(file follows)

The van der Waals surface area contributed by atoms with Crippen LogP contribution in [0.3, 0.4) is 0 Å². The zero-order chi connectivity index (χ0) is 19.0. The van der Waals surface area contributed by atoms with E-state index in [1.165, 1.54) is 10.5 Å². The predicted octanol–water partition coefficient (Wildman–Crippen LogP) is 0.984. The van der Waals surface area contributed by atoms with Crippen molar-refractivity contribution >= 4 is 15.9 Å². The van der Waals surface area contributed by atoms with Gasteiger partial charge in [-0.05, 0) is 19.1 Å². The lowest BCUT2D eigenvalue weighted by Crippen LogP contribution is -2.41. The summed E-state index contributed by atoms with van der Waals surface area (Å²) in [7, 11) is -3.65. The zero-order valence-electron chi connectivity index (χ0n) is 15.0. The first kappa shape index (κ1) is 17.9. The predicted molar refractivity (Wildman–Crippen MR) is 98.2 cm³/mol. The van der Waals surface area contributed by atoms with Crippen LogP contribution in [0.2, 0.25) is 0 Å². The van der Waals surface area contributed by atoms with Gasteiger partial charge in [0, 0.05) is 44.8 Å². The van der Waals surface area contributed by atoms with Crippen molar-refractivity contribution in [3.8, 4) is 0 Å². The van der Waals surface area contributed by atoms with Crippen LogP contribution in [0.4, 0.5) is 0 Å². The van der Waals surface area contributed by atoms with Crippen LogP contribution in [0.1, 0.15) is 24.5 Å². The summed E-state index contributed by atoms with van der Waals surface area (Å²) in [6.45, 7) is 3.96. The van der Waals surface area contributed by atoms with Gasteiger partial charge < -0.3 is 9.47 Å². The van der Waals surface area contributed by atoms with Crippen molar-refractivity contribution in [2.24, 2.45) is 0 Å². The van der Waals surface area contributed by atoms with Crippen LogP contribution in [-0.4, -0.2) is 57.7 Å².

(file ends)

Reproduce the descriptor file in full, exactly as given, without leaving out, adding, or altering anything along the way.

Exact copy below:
The van der Waals surface area contributed by atoms with Crippen LogP contribution in [0.3, 0.4) is 0 Å². The zero-order chi connectivity index (χ0) is 19.0. The van der Waals surface area contributed by atoms with E-state index in [1.165, 1.54) is 10.5 Å². The predicted octanol–water partition coefficient (Wildman–Crippen LogP) is 0.984. The van der Waals surface area contributed by atoms with Crippen molar-refractivity contribution >= 4 is 15.9 Å². The van der Waals surface area contributed by atoms with Gasteiger partial charge in [-0.05, 0) is 19.1 Å². The lowest BCUT2D eigenvalue weighted by Crippen LogP contribution is -2.41. The summed E-state index contributed by atoms with van der Waals surface area (Å²) in [7, 11) is -3.65. The zero-order valence-electron chi connectivity index (χ0n) is 15.0. The first kappa shape index (κ1) is 17.9. The predicted molar refractivity (Wildman–Crippen MR) is 98.2 cm³/mol. The van der Waals surface area contributed by atoms with Crippen LogP contribution in [0.2, 0.25) is 0 Å². The van der Waals surface area contributed by atoms with Gasteiger partial charge in [0, 0.05) is 44.8 Å². The van der Waals surface area contributed by atoms with Crippen molar-refractivity contribution in [3.8, 4) is 0 Å². The van der Waals surface area contributed by atoms with Crippen LogP contribution in [0.4, 0.5) is 0 Å². The van der Waals surface area contributed by atoms with Crippen LogP contribution in [0.1, 0.15) is 24.5 Å². The summed E-state index contributed by atoms with van der Waals surface area (Å²) in [6.45, 7) is 3.96. The van der Waals surface area contributed by atoms with Gasteiger partial charge < -0.3 is 9.47 Å². The van der Waals surface area contributed by atoms with Crippen molar-refractivity contribution in [2.24, 2.45) is 0 Å². The van der Waals surface area contributed by atoms with Crippen LogP contribution in [-0.4, -0.2) is 57.7 Å².